Hundreds, a little over 1,000 at its peak, showed up on the corner of Brentwood and Manchester at Russ Carnahan’s West County congressional office to voice the dissent against the Democrats’s healthcare legislation which overlooks tort reform, does nothing to lift small business out of the business of healthcare, makes no allowances for portable coverage or purchasing coverage across state lines, and instead focuses on increasing executive authority rather than health.
Bill, myself, and others with the St. Louis Tea Party Coalition attended the recess rally at Rep. Russ Carnahan’s office at Brentwood and Manchester in St. Louis:
In Crystal City a couple hundred patriots cheer for a soldier they see walking across the street:
The good folks at ACTIVE have some great video today too. These pro-HCReformers were pleasant with which to speak, even if we completely disagree with them:
Great roundup from Jim Hoft, who attended the rally outside Sen. Claire McCaskill’s office in University City.
I sincerely tried to ask the few pro-HB 3200 people there to give me 10 reasons why they support the legislation or a single-payer system. I tried asking four different people and no one would answer me, like this young man. He had a good, compassionate heart, but just had a very dangerous means to the end he envisioned. Jesus said that we should serve each other, not to have the government serve us.
The woman towards the end of the first video had been leering at some of the opposition’s signs which is fine, it’s a protest, that’s what opposite sides often do. I politely asked her to give me 10 reasons why she supports single payer, after hearing her discuss it with another individual. I genuinely wanted to know! Isn’t this what these things are about, changing hearts and minds? If you can’t discuss why you support something then what is the point of holding a sign in support of something you cannot explain? She wasn’t exactly friendly and refused to answer me or didn’t hear me or something, so I repeated my question. A couple guys behind me asked the same thing, at which point she said that she “doesn’t speak to voices of ignorance” and then proceeded to tell me that she would not talk to me because “she doesn’t speak to people who aren’t on her intellectual level.” I refrained from replying that I would put my answers in terms she could understand, but decided that is solved nothing to be rude in return, only yelling when she stepped on me.
I don’t believe that it was true assault, but at the same time you don’t try to physically move someone with your back and crunch on their feet in the process. Thankfully, no one was hurt, emotionally or physically. I was wearing my Converse; had I gone with my original option of wearing sandals my toes would have been aching afterwards. They called the police – Michelle has video and I’ll show you their response as soon as she uploads – who thanked us for being respectful of traffic, not blocking entrances and exits, and for keeping everything cool just far. “Let’s just continue to keep it that way,” the officer remarked, which we agreed with because that’s all we’ve ever wanted. We applauded him as he returned to his car.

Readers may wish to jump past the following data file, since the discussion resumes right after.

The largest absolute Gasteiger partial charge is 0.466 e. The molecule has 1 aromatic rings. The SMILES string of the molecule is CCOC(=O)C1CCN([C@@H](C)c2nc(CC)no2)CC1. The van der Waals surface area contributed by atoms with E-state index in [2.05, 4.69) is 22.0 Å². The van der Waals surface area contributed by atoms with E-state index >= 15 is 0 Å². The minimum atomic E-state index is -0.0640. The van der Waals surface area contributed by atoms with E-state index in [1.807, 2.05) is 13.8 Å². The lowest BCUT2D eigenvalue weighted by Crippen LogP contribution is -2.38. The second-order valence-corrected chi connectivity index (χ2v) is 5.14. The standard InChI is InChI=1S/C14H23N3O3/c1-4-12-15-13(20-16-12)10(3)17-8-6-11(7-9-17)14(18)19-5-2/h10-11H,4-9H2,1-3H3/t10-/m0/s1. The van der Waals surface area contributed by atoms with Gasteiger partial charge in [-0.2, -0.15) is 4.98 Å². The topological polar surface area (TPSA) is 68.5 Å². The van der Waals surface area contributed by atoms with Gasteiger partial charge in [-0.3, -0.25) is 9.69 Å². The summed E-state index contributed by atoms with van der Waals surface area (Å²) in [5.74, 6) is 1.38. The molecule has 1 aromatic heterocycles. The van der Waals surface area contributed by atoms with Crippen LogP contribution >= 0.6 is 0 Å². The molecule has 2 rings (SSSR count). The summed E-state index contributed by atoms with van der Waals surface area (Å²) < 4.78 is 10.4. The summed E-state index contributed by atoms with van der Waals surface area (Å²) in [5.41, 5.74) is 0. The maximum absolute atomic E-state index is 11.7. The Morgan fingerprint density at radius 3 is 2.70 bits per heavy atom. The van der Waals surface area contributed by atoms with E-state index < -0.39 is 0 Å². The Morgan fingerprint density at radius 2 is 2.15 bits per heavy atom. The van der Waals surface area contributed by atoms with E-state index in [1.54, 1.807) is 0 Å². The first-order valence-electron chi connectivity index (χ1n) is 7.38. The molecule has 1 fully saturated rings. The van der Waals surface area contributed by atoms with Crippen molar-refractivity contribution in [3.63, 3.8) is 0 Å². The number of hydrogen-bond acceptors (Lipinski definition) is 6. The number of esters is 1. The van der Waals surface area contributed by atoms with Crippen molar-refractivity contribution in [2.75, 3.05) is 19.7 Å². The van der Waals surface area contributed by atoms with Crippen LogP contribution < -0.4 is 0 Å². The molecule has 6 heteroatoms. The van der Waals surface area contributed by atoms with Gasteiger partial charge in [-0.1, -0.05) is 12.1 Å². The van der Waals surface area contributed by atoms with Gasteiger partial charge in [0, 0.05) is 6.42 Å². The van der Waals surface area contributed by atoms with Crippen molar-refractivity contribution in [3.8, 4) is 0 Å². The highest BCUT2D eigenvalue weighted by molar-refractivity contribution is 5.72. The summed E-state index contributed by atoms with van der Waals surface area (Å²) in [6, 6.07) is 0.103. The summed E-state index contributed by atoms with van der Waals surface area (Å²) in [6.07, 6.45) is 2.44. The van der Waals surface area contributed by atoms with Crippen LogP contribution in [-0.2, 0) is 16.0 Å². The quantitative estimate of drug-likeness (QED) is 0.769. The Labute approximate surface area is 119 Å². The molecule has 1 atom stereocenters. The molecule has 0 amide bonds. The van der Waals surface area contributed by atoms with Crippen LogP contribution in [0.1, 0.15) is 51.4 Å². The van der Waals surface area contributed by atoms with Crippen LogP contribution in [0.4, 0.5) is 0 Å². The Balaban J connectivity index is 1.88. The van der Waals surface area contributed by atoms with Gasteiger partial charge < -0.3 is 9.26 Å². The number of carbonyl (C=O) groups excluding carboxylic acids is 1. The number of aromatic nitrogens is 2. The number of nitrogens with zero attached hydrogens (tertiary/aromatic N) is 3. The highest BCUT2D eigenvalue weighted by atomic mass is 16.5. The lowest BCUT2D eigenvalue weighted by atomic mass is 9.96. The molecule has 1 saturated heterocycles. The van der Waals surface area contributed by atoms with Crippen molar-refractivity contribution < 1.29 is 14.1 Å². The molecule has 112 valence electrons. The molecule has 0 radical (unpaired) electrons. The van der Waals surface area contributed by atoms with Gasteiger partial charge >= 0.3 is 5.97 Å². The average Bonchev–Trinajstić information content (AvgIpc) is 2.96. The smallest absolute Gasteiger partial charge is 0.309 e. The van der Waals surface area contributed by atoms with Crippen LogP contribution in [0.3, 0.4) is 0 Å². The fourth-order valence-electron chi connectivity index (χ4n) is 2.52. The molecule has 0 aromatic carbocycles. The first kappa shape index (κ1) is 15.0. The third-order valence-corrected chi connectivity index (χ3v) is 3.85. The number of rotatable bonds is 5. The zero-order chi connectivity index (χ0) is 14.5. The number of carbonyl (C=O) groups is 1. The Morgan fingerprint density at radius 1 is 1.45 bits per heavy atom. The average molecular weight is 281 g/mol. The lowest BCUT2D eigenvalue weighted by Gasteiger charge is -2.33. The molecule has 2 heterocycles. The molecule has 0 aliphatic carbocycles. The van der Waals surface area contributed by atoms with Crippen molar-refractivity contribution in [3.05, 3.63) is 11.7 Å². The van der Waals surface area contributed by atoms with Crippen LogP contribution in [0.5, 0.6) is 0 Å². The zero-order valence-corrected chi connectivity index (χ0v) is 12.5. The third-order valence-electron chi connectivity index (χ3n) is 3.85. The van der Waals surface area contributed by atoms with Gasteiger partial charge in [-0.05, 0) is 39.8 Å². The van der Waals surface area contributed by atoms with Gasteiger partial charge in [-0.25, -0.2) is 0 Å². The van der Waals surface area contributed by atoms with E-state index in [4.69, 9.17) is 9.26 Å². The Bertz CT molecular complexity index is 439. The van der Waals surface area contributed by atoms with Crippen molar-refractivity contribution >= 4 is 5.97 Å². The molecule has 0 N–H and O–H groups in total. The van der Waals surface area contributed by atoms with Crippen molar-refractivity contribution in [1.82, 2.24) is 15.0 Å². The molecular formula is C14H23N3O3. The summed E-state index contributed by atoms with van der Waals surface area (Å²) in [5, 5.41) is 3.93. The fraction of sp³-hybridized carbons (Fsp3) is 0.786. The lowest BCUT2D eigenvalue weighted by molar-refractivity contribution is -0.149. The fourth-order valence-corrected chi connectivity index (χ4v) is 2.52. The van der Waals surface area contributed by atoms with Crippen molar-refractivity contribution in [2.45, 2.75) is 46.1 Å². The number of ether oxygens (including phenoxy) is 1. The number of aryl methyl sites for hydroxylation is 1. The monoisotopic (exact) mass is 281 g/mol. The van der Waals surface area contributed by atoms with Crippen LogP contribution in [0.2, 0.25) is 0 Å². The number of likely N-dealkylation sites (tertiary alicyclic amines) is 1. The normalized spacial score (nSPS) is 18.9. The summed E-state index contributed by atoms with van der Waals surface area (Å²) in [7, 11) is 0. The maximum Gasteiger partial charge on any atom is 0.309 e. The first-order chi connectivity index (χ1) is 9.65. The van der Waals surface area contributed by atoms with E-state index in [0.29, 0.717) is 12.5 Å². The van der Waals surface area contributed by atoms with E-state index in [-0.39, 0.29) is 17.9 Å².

I think he was called back later by one of the business owners because the aforementioned women in the video may have been blocking an entrance to the parking lot where we were located; as we left I heard him asking them to please move and allow traffic to pass.
The point is I truly love and respect differences of opinion. What I don’t respect is when people stand with signs in support of something that they cannot explain – and when politely asked, they revert to name-calling or antagonization. I cannot respect that because it does nothing to honor debate. I was honestly hoping that the woman could answer in an intelligent manner because how awesome would it have been to capture a few minutes of great dialogue on this topic?? Luckily I saw one man who was for this healthcare legislation who did discuss the matter rationally, pictured below. That’s how people learn and exchange ideas. I don’t wish any ill will to the woman with whom I verbally sparred; but do hope that the next time she comes knowing that she has the freedom, and is welcome, to discuss her ideas.
The man on the right is against the healthcare legislation and was discussing the matter civilly with the man on the left, who seemed pleasant.
Afterwards we all went to eat at Whole Foods.
*James got video of what happened towards the end; counters kept calling the police I guess because they were upset at having to share sidewalk space with those against the healthcare legislation?
*Dan has photos of the McCaskill event:
ACTIVE also got this girl telling healthcare legislation opposers “F**K YOU!” and telling people to leave public property. Sad:
She quickly changed her tune when people began approaching the exchange with cameras.
I’ll be updating this with more video and photos.
*From Ed: one of the pro-HC legislation guys was Franklin McCallie, ex-principal of Kirkwood High School and seeming supporter of Cookie Thornton. Thorton was the man who shot up Kirkwood city hall leaving six dead, including the mayor, and two others injured. McCallie’s compassion towards his friend isn’t a bad thing, except that in hindsight, he seemed to me to focus more on how Thornton was offended as opposed to admitting that we are each responsible for our own actions. There are better recourses, none of which need to be tragic in conclusion.